"And in the outdoor shows in Italy and Greece, she would see the moths and bugs around the lights and try to eat them. So, I had to get one that liked the stage and that is light enough to travel in the cabin on planes with me, and she had to have certain characteristics - floppy ears and patches, which are signs of domesticated animals. In the wild, dogs don't have patched coats or floppy ears.
"Darcy came for training for eight months; she's mine now. She's very sweet."
Securing the Irish premiere of Isabella's one-woman (and one dog) show is quite a coup for the Belfast International Arts Festival whose principal funder is the Arts Council of Northern Ireland. The Hollywood Reporter described her performance as "impossible to resist", while The New York Times critic wrote that "it is hard to deny how pleasurable Ms Rossellini's company is".
During the circus-style, witty presentation, Isabella transforms herself into Charles Darwin, Aristotle, medieval theologian Rene Descartes and Harvard professor BF Skinner to explore what distinguishes humans from animals. The monologue is accompanied by projections of her short comic films, home movies, photos, and drawings whilst 'Pan', the dog, 'plays' various animals, assisted by puppeteer and animal handler Schuyler Beeman.
As with her previous theatrical production, Green Porno, (hailed as 'hilariously weird'), Isabella performs Link Link in three different languages, depending on her audience. Her linguistic skills are rooted in a peripatetic childhood, accompanying her mother on films sets all over the world, and developed during her own international career.
She was in Dublin recently, for a small role in a film about Virginia Woolf, but the Belfast Arts Festival will be her first time in Northern Ireland. "I'm delighted to come - Ireland is always in the press over here; there's big Irish community in the US," she says. "My mother was from Sweden, not too far away; northern European, and I grew up Catholic, although I am not particularly religious.
"We always had dogs at home when I was growing up in - I used to play circus with them, and with my toys, as in Link Link. I still have my old toy monkey, which I use in the show, but I had to buy some of the toys all over again."
Although her show ponders existential themes and Darwin's theory of evolution, Isabella is keen to point out that Link Link isn't heavy, describing it as comical.
"I see myself as mostly an entertainer. I'd like people in the audience to laugh, but also to think, 'oooh - I didn't know that'," she reflects.
"To be entertained but also to find it interesting. I've studied these themes in school but I don't present them in heavy terms, or in religion versus science.
"But yes, it comes back to Darwin and our link to animals. Our genealogy is not so different - that was a revolutionary idea 200 years ago. Still, today, some people are uncomfortable to hear that we are animals, that the fine bones in the backs of our hands are the same as in the wings of a bird and the fins of a whale.
"We are the link - the hand can become a wing or a fin. The difference is in degrees, not in kind."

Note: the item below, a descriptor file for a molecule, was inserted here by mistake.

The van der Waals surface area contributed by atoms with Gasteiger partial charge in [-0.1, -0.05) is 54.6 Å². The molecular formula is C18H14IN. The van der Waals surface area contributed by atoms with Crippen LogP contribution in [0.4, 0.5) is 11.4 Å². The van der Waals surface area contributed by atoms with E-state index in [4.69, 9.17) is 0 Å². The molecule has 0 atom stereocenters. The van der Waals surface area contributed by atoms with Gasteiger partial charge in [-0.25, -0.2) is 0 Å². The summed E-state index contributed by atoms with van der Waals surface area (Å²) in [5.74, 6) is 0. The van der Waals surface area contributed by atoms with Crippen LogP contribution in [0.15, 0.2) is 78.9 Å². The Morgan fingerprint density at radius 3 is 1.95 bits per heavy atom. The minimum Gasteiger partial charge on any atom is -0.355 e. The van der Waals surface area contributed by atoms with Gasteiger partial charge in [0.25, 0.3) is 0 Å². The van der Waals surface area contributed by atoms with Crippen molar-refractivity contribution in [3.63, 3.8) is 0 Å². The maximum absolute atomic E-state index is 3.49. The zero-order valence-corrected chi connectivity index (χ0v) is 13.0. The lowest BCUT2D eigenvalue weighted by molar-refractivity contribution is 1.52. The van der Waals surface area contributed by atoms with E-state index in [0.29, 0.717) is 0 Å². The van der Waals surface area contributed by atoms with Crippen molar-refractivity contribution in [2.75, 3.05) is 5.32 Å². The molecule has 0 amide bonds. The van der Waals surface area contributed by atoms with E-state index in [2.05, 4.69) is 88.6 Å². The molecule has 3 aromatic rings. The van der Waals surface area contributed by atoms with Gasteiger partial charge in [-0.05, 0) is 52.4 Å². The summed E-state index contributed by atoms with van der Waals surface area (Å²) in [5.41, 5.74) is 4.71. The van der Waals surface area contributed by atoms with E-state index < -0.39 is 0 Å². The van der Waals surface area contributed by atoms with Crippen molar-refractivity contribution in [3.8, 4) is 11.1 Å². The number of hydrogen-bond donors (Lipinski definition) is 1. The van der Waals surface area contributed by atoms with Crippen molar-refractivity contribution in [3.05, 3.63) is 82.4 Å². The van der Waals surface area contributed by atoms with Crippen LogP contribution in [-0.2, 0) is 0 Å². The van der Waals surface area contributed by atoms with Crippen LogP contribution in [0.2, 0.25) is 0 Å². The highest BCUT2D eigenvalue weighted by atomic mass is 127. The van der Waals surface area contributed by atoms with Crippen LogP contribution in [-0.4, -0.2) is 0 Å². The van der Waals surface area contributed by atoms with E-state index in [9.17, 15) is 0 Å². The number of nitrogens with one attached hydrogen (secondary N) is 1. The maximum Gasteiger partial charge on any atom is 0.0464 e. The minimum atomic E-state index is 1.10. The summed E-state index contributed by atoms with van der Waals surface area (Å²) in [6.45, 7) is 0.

On a different note, she is currently playing a sadistic matriarch of a Italian clan in Shut Eye, a dark TV comedy drama series set in the world of Los Angeles storefront psychics and the organised crime syndicate that runs them.
"I've been filming for the last two years in Vancouver and LA - I've been away six weeks at a time and it is very difficult. I get homesick; I miss my children and the animals - even my bed!
"But I am looking forward to coming to Ireland."
Isabella Rossellini is at the Grand Opera House on October 31 with Link Link, as part of the Belfast International Arts Festival. Tickets are available now at belfastinternationalartsfestival.com
Isabella on looking great at 66
Isabella's approach to ageing is to simply "embrace it", while taking care of her skin and enhancing her best features.
Every morning, she applies an eye cream and face cream before sunscreen.
"In the winter, when it looks grey, I tend to forget the SPF, but by this season I became very religious about putting on my sun protection," she said. "I use Lancome Multi-Glow, to try to be sophisticated and elegant throughout my life."
She believes positive thinking is very important to looking good.
"I'm lucky that I was born joyful, whereas my twin sister is very shy. But when I look at myself in the mirror, I do see my neck - it drives me crazy!
"It's not that I'm immune to that voice. But I try not to listen and to say, 'Hey, but the lipstick still looks pretty good!'"
She keeps her fine hair - "my weak point" - short and emphasises her full lips. She experiments with different shades of lipstick, using brighter reds in the summer and reds with darker tones in the winter. She prefers matte lipsticks, as opposed to gloss. "If you put on lipstick, exercise, eat healthy, dress nice, and clean your house, you become happier and things look better."
Isabella uses a lip liner that is a shade or two darker than her lipstick, citing Lie de Vin by Lancome, as one of her favourites.
"I apply straight from the tube, blot with tissue, then swipe it on again."
World-class arts on the Belfast stage
Highlights of the Belfast International Arts Festival, which runs from October 16 to November 4, include:
Lyric Theatre, from October 16
World premiere of Marie Jones’ new play with award-winning director Lindsay Posner. The play presents three tales of love, regret and loss involving three women and the significance of a simple act of kindness.
Nina — A Story about Me and Nina Simone
The MAC, October 19 and 20
Inspired by the life and music of Nina Simone, Olivier Award nominee Josette Bushell-Mingo presents story and song as she performs tales from the life of Nina Simone and her own career.
Harlem Gospel Choir
Ulster Hall, October 28
The world-famous Harlem Gospel Choir presents its power vocals, glorious sound and infectious energy in this fantastic show, which mixes contemporary gospel with jazz and blues.
Angelique Kidjo Remain in Light Tour
Grand Opera House, October 29
Angelique Kidjo performs her interpretation of Talking Heads’ classic Remain in Light album, which is still considered one of the greatest records of the Eighties, and was strongly influenced by music from west Africa.
137th Royal Ulster Academy Annual Exhibition
Ulster Museum, from October 19
Emerging and established artists are given the chance to exhibit their work together in this display of sculptures, paintings, prints, photography, video, mixed media and more.
Cultural Walking Tours of Belfast
Three unique tours will explore Belfast and its history and architecture: Cathedral Quarter Tour on October 17 and November 1; Linen Quarter Tour on October 19 and 27; and City Tour on October 20 and 26.
For the full programme, visit belfastinternationalartsfestival.com